The Unreason of the Masses

It seems to be part of general human nature – that is general human behavior – to go with the flow, to not rock the boat, to simply fit in to our social contexts. On one hand, this is a good thing, since it allows for social cohesion, cooperation, civilization, etc. On the other, this assimilation tends to be accompanied by another, far less positive behavior type: surrender of reason. The surrender of reason is the act of turning off your brain, and blindly following the rest of the people in whatever context we find ourselves in. If we take intellect and reason to be the defining feature of humanity (and there is nothing else that separates us from other animals), then the act of surrendering one’s reason is an act of losing humanity.

First, it is worth noting that assimilation and blind following are entirely different things. Assimilation, which we can define as adaptation of a person’s ideas and behaviors, in order to fit into a context, can be a positive. For example, our first inclination in a desert region might be to wear less clothes and drink plenty of water. That approach generally lands you in a hospital with kidney failure or dehydration. Looking around a desert region, we find that locals are fully covered, and don’t drink a lot of water – preferring things like strong hot tea. We also find that they don’t end up hospitalized. Assimilating to their desert lifestyle (while we’re in the desert), is an intelligent thing to do – even if we don’t understand the mechanics of why their approach is hospital-free – as long as we’re making that choice as a rational result of seeing them not suffer the negative consequences of our own approach. In that case, we’re making a rational decision to follow the local experts, based on their success. The whole thing makes even more sense when we understand the mechanics behind it.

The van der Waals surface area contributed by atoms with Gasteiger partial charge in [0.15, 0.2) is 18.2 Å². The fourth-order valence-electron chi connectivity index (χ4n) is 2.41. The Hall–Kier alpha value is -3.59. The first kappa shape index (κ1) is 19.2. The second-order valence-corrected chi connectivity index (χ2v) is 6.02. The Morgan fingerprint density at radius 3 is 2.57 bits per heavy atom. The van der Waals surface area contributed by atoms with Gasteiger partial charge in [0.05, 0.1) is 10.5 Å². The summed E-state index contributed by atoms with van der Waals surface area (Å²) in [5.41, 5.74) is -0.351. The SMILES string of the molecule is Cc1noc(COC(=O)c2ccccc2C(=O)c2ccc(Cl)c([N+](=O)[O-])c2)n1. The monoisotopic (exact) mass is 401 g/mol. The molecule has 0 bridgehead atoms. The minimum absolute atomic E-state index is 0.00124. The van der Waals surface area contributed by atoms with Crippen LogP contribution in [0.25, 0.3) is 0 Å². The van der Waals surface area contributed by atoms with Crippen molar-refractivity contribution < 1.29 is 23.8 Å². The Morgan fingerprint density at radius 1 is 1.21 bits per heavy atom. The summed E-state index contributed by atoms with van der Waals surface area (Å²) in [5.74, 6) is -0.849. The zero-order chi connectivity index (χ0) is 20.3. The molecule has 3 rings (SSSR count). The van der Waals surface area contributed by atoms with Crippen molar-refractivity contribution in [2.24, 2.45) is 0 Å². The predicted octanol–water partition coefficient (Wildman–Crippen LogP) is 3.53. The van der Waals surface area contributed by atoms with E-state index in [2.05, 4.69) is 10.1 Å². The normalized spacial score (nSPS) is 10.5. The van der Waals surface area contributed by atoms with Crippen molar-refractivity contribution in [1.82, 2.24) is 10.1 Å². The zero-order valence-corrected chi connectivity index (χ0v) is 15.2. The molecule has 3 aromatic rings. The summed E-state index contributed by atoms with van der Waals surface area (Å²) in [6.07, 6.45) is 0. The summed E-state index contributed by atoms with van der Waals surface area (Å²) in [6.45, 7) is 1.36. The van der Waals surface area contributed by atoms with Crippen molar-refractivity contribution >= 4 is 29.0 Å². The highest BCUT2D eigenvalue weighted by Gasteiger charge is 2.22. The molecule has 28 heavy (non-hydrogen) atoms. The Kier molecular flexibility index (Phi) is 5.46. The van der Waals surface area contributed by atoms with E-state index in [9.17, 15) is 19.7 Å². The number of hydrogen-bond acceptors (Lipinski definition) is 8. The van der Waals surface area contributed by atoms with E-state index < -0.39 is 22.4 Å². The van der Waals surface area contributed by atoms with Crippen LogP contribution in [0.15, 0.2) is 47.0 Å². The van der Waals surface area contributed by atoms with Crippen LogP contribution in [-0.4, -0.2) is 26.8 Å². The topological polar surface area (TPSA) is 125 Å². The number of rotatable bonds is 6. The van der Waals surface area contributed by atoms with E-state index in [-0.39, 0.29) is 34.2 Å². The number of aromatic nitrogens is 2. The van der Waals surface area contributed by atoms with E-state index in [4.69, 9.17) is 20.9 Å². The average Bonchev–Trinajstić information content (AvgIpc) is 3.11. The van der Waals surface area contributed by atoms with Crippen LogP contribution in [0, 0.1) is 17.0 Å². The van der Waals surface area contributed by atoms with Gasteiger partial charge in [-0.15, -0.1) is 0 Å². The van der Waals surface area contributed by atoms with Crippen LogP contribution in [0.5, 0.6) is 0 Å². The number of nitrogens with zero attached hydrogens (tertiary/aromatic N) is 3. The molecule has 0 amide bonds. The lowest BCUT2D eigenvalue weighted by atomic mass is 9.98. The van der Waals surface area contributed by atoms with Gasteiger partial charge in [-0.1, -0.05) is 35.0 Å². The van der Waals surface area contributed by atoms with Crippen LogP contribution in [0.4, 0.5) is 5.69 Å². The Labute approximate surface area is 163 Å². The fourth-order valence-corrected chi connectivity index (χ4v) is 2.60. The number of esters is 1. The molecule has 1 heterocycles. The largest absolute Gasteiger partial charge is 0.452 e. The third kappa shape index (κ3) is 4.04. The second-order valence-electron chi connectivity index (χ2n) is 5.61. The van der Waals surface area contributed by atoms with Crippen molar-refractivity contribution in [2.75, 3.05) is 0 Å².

Blind following, on the other hand, requires us to specifically NOT think, to NOT use reason, and to act simply on the emotional desire to fit in. The difference, then, is in whether we use reason to assimilate, or reject reason to blindly follow.  A simple way to test whether someone is engaged in one or the other is to start asking them questions about WHY they do what they do. So long as there’s a rational basis of action – a kind of explanation that appeals to reason – then we have assimilation. If the answer is based on emotion or on the kinds of accidental issues that require luck (like being born into this or that group, ethnicity, etc.), then we have blind following.